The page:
I suspect Covid-19 has made many Silver Travellers explore their local areas more, and we are no exception. Whilst Richmond isn’t exactly on the doorstep of our Walthamstow home, it’s a relatively simple journey on London Underground (the Victoria line to Victoria and then a change onto the District line all the way to the end of the line). Our day was centred around a mystery dining assignment I’d chosen: lunch in a Richmond pub (mystery dining is like mystery shopping apart from the fact I eat instead of buy something).
I knew very little about Richmond, so a stop at the tourist information booth inside the station was a must. A very helpful, and possibly bored, chap produced a map and guide and highlighted a walking route which would give us an overview of the town.
Our first major sight was the Richmond Theatre on Little Green: a grand, grade II, red-bricked Victorian building. It first opened on 18 September 1899 with a performance of ‘As you like it’ and our leaflet told us it was the first theatre in Britain to have unobstructed views of the stage.
Diagonally opposite was Richmond Green where we were advised to stop at the information boards at opposite ends of a long diagonal path. The green was a large expanse of grass and whilst it was pleasant to walk across it was rather boring with no play area for children or gardens. In the past it was used for Tudor jousting matches, but now it’s the location for various festivities throughout the year, including May Fair and Victorian Evening at Christmas time.
At the far end we found the original gatehouse of Richmond Palace, rebuilt after a fire by Henry VII in the early 1400s. It was named Richmond as he and his father were Earls of Richmond in Yorkshire. Despite coming from Yorkshire, I’ve never associated the two together. Henry VII died from tuberculous in the palace in 1509 with Elizabeth I following nearly 100 years later.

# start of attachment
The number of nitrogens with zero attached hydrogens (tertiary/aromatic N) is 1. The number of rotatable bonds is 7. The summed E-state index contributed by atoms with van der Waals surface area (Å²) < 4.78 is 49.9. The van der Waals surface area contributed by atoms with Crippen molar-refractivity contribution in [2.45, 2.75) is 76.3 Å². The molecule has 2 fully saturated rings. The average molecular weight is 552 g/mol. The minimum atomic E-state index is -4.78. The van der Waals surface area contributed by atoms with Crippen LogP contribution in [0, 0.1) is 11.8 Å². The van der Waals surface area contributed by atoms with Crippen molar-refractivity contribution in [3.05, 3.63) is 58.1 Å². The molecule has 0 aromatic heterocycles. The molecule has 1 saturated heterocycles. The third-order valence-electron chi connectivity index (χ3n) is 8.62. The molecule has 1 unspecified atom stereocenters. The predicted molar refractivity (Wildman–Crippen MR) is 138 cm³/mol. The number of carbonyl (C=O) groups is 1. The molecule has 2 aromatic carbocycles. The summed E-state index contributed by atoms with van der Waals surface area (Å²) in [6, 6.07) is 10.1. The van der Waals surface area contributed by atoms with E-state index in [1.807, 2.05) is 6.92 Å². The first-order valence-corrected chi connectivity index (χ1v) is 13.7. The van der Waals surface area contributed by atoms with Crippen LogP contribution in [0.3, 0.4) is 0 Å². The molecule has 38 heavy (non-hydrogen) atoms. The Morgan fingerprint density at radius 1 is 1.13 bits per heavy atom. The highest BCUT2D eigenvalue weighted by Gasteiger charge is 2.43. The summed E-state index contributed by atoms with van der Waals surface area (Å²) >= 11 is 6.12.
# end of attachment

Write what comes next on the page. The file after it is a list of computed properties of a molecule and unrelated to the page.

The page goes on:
We walked through the arched gatehouse and down Old Palace Lane passing Trumpeters Lodge and Gate, Maids of Honour Row and several enticing flower decked pubs (not the one that we were to visit), before eventually arriving at the Thames.
We took a right turn along the tow path with the river on one side and Old Deer Park on the other, passing the lime green Richmond Bridge, which according to its plaque was ‘made and erected in 1908’.
Continuing onwards, we passed a second bridge by the Richmond Lock and we decided to wander halfway across for better views. On the south side of the river boats were moored outside splendid houses with river front terraces and we both wondered about how often they flooded. It was a gloriously sunny autumnal day and lots of people were out strolling, jogging and cycling.
However, the relative peace and tranquillity was frequently interrupted by the noise and sight of the huge planes, which flew extremely low overhead.
As lunch was looming, we eventually turned back retracing our footsteps until a short footbridge took us into Old Deer Park and back into town.
In the centre we found our lunch destination – an independent pub said to have south west London’s largest selection of draught beer and a whiskey and cocktail speakeasy called Dropkick Jonny. I’ll leave you to work out the name.
Fortified with pints of beer and excellent food, we mooched around the shops, although there was nothing particularly enticing. However, I found Marks and Spencer and decided to try on coats, until a rather officious lady told me I wasn’t allowed to and that the coats would now have to be quarantined. The following day, my partner was at M&S in Stratford East London where a sign reminded customers to wear hand sanitiser before trying on the coats. Naturally, I wrote a letter of complaint and was told that the policy depended on the Covid-19 rates. I found it hard to believe that the deprived London Borough of Newham had lower levels than posh Richmond, but it did, with Richmond hitting the top of the London Borough Covid-19 Poll. Perhaps I’ll wait until all this is over before I return.